State Senate approves limits on campaign funds

Measure now goes back to House

State Senate approves limits on campaign funds

By Riley Newton and Jack Morrisroe

JEFFERSON CITY — The Missouri Senate voted Thursday to impose restrictions on how leftover campaign funds could be used if an elected official became a lobbyist.

It would block actions taken by a former House speaker who became a lobbyist.

The measure would require an elected official to dissolve any campaign committee if the official registered as a lobbyist.

The bill also would restrict to where any funds held by the committee could be transferred. The funds could only be given to the original contributors, donated to non-profit organizations or given to a political party.

The bill follows the 2012 actions of former House Speaker Steve Tilley, who had amassed more than $1 million for a campaign for lieutenant governor. But Tilley dropped his campaign and resigned from the House to become lobbyist.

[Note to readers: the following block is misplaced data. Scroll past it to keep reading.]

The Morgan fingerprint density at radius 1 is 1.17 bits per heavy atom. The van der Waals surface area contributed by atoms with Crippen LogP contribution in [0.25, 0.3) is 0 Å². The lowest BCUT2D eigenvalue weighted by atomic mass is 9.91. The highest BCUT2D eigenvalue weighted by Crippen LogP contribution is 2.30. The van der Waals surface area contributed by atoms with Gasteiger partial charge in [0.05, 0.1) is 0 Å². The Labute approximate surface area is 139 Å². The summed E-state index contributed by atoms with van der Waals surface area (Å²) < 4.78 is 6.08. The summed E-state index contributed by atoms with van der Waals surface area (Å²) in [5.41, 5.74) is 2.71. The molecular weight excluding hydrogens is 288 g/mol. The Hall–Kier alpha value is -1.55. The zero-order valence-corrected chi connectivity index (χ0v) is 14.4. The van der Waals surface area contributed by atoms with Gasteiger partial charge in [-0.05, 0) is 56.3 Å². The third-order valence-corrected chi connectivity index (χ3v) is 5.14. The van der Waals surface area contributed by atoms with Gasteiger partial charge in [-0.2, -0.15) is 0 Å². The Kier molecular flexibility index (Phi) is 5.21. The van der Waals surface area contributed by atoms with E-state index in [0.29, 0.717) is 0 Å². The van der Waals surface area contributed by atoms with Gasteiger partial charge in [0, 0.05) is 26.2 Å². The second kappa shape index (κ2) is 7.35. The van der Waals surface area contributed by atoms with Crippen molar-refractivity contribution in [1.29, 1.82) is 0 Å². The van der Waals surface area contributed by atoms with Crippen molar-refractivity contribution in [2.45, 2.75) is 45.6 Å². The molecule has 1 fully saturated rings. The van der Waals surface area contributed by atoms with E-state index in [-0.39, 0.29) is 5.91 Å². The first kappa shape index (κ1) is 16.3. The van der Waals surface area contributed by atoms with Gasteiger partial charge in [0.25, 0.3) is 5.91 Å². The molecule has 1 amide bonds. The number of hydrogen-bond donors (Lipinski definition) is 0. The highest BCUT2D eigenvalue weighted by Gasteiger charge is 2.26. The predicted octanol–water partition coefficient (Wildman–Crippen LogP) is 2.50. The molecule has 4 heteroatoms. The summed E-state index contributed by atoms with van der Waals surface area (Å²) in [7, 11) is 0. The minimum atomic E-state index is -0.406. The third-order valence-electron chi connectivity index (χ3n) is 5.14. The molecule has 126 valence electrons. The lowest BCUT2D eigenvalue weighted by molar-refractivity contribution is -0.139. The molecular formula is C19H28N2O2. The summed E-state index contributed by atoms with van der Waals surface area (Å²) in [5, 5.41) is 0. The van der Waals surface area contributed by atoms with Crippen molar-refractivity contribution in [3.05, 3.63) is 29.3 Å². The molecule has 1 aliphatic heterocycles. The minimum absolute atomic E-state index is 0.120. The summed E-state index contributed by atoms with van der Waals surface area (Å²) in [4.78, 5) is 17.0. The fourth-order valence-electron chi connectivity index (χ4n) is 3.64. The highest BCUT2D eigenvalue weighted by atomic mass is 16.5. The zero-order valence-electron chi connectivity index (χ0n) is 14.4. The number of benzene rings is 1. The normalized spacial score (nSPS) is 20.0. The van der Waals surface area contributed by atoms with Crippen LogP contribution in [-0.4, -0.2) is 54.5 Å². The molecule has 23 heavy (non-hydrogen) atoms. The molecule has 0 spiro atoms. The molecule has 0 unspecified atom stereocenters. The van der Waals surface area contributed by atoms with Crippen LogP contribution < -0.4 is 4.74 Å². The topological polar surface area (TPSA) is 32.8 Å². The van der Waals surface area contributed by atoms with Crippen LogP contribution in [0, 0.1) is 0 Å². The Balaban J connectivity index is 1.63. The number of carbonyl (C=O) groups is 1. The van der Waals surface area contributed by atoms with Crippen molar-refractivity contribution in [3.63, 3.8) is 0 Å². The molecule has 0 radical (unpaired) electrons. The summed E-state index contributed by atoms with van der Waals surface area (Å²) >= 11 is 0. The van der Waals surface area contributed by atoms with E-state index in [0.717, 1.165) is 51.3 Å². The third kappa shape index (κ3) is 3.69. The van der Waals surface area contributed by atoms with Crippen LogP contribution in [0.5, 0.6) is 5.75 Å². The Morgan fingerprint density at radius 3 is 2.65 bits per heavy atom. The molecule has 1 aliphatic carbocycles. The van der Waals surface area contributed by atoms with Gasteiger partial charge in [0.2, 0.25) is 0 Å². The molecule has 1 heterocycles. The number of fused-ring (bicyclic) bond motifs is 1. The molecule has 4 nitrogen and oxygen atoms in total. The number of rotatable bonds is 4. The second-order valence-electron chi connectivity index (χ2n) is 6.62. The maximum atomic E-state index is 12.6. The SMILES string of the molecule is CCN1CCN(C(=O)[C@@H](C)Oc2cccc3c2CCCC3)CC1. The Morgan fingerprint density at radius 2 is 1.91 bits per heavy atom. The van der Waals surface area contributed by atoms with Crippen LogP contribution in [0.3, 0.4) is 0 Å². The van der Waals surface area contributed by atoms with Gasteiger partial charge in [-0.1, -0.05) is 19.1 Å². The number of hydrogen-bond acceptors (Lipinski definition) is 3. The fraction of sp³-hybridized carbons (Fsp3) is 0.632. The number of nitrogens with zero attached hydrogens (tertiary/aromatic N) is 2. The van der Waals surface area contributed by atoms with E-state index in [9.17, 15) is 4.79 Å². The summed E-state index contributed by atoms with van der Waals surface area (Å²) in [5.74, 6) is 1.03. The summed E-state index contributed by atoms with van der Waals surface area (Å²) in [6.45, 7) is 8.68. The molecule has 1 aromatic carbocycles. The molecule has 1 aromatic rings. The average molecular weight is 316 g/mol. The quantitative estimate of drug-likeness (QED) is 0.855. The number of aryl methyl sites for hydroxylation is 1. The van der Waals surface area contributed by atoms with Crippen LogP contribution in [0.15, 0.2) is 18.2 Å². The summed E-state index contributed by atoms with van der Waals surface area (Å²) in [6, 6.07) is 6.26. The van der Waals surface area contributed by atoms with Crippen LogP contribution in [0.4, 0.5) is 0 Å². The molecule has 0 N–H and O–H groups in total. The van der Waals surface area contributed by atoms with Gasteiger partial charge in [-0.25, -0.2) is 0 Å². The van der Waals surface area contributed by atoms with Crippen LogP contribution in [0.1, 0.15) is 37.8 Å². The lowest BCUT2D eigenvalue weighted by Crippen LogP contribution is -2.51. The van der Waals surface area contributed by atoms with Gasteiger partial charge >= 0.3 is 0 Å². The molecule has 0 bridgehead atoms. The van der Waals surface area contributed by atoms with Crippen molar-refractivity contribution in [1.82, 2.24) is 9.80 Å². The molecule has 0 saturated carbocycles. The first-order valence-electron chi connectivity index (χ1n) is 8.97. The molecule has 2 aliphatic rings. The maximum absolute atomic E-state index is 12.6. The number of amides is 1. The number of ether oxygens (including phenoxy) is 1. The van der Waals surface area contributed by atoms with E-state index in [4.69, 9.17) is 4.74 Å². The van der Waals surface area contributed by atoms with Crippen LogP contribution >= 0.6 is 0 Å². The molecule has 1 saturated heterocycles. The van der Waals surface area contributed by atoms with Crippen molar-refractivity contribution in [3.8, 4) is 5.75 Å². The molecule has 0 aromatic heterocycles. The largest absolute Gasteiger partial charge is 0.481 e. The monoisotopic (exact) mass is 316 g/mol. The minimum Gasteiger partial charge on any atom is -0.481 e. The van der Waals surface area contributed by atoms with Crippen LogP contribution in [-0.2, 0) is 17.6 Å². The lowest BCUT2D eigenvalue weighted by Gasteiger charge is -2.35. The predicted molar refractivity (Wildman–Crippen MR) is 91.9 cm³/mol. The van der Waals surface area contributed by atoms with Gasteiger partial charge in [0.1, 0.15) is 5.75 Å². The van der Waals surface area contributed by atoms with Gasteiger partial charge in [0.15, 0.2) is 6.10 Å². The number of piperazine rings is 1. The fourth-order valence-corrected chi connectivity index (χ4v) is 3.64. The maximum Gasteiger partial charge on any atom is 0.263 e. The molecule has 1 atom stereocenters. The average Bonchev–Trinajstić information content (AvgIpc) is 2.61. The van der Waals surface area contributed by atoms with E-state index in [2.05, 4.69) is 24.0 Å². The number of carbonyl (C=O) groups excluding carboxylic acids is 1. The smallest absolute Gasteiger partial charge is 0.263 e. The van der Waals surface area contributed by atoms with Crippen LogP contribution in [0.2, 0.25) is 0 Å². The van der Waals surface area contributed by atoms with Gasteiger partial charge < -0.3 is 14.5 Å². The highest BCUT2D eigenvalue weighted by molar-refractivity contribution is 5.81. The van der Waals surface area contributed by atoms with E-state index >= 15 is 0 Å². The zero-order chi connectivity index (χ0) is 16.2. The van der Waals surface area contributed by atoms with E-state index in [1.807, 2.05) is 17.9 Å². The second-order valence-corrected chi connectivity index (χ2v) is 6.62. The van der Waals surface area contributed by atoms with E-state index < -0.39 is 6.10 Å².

Tilley kept his campaign war chest. And in the succeeding years, he donated his campaign funds to political candidates, some of whom turned around and paid him as a political consultant.

The original House-passed measure would require campaign funds be invested in accounts that allow immediate withdrawal or short-term investments.

The bill cleared the Senate 30-0 and now goes back to the House for review of the Senate changes.

Democrats praised the Republican-controlled Senate’s approach.

“I supported this bill coming out of committee, and I will support it again today. I really think that when this is all said and done, a measure like this will have a positive effect on how we conduct our business,” said Sen. Jason Holsman, D-Kansas City.

But one legislator expressed doubts about the bill’s prospects.

“I’m not sure this is going to pass, but I want to have a discussion about it,” said Sen. Rob Schaaf, R- St. Joseph.

Sending the House a tougher ethics bill than passed by the House was a change for the Senate.

Earlier this year, the Senate rejected a one-year cooling-off period before an elected official could become a lobbyist after leaving office.

A Senate filibuster has stalled action on another House-passed bill that would restrict lobbyists from giving gifts to individual elected officials.